Yaakov Katz, of The Jerusalem Post, sits down to interview Polish President Andrzej Duda.
(photo credit: CHANCELLERY OF THE PRESIDENT OF THE REPUBLIC OF POLAND)
WARSAW – A month after a crisis erupted between Israel and Poland over Polish history of the Holocaust, Polish President Andrzej Duda outlined a path on Thursday for how it can be resolved, saying that the first move must be made by Israel.
“The side that started the crisis should also finish it,” Duda told The Jerusalem Post in an exclusive interview at the Presidential Palace. Asked if that would be Israel, he said: “Yes. I expect friendship and respect. On both sides.”
Warsaw interpreted this to mean Netanyahu was referring to Poland as a nation.
“I hope that we will be able to solve this through diplomatic channels and goodwill between the two sides,” said Duda on Thursday. “Of course, the election campaign is there [in Israel] and the temperature of the campaign is not conducive to solving the crisis now, but we have to remember that there are some things that are more important.”
Last month, the Prime Minister’s Office clarified that Netanyahu never said “The Poles” but just “Poles,” meaning that he was referring to some, but not all.
Nevertheless, Duda and Polish Prime Minister Mateusz Morawiecki were not satisfied at the time, and announced that Morawiecki would not fly to Israel to attend a gathering of the Visegrad, a group of four eastern European countries – Poland, Hungary, Slovakia and the Czech Republic – that took place the following week.
The situation escalated when two days later, newly appointed Foreign Minister Israel Katz went on TV and paraphrased former prime minister Yitzhak Shamir, saying: “The Poles suckle antisemitism from their mothers’ milk... No one will tell us how to remember the fallen.”
“I am the president of Poland, and I will never accept Poles being insulted or humiliated or facts being distorted that hurt our dignity,” he said. “I am an honest person, and that is why I can admit historical facts and I will never try to contradict them. But I will never agree with statements that Poles as a nation participated in the Holocaust or Poland participated in the Holocaust. It humiliates us and hurts us. In my own family, there were people murdered by the Germans, and first and foremost [to say the contrary] waters down what really happened.”
“Not Poles as a nation or Poles as a society, as a state or as an institution,” he said. “‘Some people’ is true. There were some people on this occupied territory. Some Poles. Some people who were vile.”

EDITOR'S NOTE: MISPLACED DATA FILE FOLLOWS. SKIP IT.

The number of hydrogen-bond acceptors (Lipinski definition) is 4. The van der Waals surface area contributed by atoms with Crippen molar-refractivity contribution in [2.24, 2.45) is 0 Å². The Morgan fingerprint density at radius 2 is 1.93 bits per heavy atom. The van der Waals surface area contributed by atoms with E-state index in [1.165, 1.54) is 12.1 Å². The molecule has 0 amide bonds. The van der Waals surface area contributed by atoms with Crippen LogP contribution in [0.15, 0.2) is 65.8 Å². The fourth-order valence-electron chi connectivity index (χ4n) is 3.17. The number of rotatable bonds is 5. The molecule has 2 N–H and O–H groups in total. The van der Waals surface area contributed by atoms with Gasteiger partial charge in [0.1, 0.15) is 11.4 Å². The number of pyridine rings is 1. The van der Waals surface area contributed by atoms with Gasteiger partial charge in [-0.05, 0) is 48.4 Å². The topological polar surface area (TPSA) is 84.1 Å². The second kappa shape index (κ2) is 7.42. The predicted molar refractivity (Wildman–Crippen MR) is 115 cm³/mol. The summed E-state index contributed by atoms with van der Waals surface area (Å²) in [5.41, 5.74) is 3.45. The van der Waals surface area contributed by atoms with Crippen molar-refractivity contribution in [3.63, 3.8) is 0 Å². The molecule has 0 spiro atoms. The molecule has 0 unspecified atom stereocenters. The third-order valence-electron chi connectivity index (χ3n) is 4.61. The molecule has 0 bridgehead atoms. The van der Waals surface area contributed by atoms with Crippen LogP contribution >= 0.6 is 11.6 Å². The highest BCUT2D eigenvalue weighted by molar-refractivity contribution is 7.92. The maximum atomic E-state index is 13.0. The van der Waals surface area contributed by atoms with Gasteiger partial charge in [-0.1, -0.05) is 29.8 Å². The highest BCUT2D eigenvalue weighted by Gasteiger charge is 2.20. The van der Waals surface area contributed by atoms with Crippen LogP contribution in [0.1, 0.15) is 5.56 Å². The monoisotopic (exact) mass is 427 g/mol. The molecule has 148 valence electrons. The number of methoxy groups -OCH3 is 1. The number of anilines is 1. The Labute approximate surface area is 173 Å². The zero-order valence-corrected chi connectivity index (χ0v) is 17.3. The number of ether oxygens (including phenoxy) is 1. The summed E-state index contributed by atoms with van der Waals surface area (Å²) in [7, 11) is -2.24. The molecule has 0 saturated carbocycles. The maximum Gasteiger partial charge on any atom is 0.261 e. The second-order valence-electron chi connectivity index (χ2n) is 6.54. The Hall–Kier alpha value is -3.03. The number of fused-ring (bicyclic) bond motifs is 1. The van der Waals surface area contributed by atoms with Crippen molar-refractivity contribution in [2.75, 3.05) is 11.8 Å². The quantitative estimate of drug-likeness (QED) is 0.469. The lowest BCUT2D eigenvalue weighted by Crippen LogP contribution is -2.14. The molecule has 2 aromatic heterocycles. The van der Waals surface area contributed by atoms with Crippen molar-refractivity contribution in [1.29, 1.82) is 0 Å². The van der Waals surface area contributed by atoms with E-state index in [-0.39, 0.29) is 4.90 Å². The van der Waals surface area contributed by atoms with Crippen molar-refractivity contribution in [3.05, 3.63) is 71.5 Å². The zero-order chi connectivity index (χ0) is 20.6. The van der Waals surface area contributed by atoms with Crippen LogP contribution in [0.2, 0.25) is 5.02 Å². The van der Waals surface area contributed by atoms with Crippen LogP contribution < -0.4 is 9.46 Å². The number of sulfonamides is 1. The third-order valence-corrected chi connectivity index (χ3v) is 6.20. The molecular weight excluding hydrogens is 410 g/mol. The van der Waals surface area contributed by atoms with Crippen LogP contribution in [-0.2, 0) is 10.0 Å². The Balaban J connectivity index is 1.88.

When asked about the need for the controversial law that passed last year making accusations of Polish complicity in Nazi war crimes a criminal offense and why not just let historians debate the issue freely, Duda said that the entire purpose of the law was to ensure historical accuracy.
“It was our will to fight for only the truth to be in the public space. So actually, the whole point was this term that I hate – ‘Polish death camps’ and ‘Polish concentration camps’ – to eliminate it from the public space,” he said. “Unfortunately, if we don’t correct it and people come to Poland to see Auschwitz, it becomes natural to them that it was a Polish camp. If we want them to know that it was not, they need to see the historical truth.”
While Duda said that the crisis between Israel and Poland remains, ties with the Jewish community remain strong.
“If we look holistically, I can say that it actually took a toll on Israeli-Polish relations but not on Polish-Jewish relations,” he said. “This is for a simple reason. The words that were said in Israel – first and foremost the words of Minister Katz – were condemned by Jewish organizations like the World Jewish Congress and a lot of others as well as by Polish Jewish organizations and the chief rabbi. We can say that there is no problem between Poland and Jewish people.”
Poland, he said, is safer for Jews today than in other parts of Europe. He also dismissed a recent news story in a Polish paper titled “How to spot a Jew” as sick and intolerable.
“Situations such as this publication are absolutely marginal in Poland,” he said. “Nonetheless each and every one of them deserves condemnation, including the one in question.”
“Poles and Jews,” he continued, “have been living on this land together for almost 1,000 years. Who can tell how much Jewish blood is in their veins? Nobody knows, so to talk about how to recognize if someone is Jewish is ridiculous. These are sick people. Just sick. What it depends on is someone’s upbringing and the traditions and that is how you decide if you are Jewish or not.”
The ongoing crisis, he said, ultimately bothers him since “I believe that the relations between Israel and Poland are generally good and we consider ourselves to be friends of Israel and we try to make sure Israel feels this relationship on many different international levels starting in the EU and how we vote in the European Parliament and to our position on the United Nations Security Council where we are still a non-permanent member.”
And while Poland will not change the controversial Holocaust law, he said that the government would always work to ensure that the Nazi concentration and death camps located in Poland remain intact as a warning for future generations.
“We want to preserve it as testament of the Holocaust and the tragedy for future generations,” he said. “To a certain extent we are depositories of the pain and damage and it is our duty to preserve it for future generations and to conserve it.”
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